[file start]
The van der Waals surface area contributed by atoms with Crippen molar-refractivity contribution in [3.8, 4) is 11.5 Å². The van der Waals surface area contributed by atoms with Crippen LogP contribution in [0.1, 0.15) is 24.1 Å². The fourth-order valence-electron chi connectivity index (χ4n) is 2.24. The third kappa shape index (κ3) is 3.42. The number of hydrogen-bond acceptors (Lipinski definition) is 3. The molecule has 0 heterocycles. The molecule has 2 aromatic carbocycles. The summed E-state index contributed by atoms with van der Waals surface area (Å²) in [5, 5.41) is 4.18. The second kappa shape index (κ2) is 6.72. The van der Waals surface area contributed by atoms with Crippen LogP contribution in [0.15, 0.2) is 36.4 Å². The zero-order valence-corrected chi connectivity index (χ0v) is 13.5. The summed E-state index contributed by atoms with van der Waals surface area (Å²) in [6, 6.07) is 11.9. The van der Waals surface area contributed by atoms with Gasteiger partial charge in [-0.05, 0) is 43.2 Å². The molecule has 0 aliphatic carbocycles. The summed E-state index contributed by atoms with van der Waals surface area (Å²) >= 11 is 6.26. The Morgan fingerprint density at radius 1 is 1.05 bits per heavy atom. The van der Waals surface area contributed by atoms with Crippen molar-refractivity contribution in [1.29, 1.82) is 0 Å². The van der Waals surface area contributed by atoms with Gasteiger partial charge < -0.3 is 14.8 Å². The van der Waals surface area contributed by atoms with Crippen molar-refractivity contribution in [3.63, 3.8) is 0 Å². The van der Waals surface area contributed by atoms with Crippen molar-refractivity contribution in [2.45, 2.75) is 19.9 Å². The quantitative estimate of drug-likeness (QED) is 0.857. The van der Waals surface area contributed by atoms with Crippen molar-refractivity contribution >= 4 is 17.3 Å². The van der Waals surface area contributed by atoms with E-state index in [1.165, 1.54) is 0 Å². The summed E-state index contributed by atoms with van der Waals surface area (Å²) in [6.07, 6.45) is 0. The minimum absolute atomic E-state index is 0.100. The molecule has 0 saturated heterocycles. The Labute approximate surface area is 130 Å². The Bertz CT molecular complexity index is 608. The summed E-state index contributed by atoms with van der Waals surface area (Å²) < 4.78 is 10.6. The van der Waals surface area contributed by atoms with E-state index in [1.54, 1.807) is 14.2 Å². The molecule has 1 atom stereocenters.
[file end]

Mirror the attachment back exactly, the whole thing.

The van der Waals surface area contributed by atoms with Crippen molar-refractivity contribution in [3.8, 4) is 11.5 Å². The van der Waals surface area contributed by atoms with Crippen LogP contribution in [0.1, 0.15) is 24.1 Å². The fourth-order valence-electron chi connectivity index (χ4n) is 2.24. The third kappa shape index (κ3) is 3.42. The number of hydrogen-bond acceptors (Lipinski definition) is 3. The molecule has 0 heterocycles. The molecule has 2 aromatic carbocycles. The summed E-state index contributed by atoms with van der Waals surface area (Å²) in [5, 5.41) is 4.18. The second kappa shape index (κ2) is 6.72. The van der Waals surface area contributed by atoms with Crippen LogP contribution in [0.15, 0.2) is 36.4 Å². The zero-order valence-corrected chi connectivity index (χ0v) is 13.5. The summed E-state index contributed by atoms with van der Waals surface area (Å²) in [6, 6.07) is 11.9. The van der Waals surface area contributed by atoms with Gasteiger partial charge in [-0.05, 0) is 43.2 Å². The molecule has 0 aliphatic carbocycles. The summed E-state index contributed by atoms with van der Waals surface area (Å²) >= 11 is 6.26. The Morgan fingerprint density at radius 1 is 1.05 bits per heavy atom. The van der Waals surface area contributed by atoms with Crippen molar-refractivity contribution in [1.29, 1.82) is 0 Å². The van der Waals surface area contributed by atoms with Gasteiger partial charge < -0.3 is 14.8 Å². The van der Waals surface area contributed by atoms with Crippen molar-refractivity contribution in [3.63, 3.8) is 0 Å². The van der Waals surface area contributed by atoms with Crippen molar-refractivity contribution in [2.45, 2.75) is 19.9 Å². The quantitative estimate of drug-likeness (QED) is 0.857. The van der Waals surface area contributed by atoms with Crippen molar-refractivity contribution >= 4 is 17.3 Å². The van der Waals surface area contributed by atoms with E-state index in [1.165, 1.54) is 0 Å². The summed E-state index contributed by atoms with van der Waals surface area (Å²) in [6.07, 6.45) is 0. The minimum absolute atomic E-state index is 0.100. The molecule has 0 saturated heterocycles. The Labute approximate surface area is 130 Å². The Bertz CT molecular complexity index is 608. The summed E-state index contributed by atoms with van der Waals surface area (Å²) < 4.78 is 10.6. The van der Waals surface area contributed by atoms with E-state index in [1.54, 1.807) is 14.2 Å². The molecule has 1 atom stereocenters.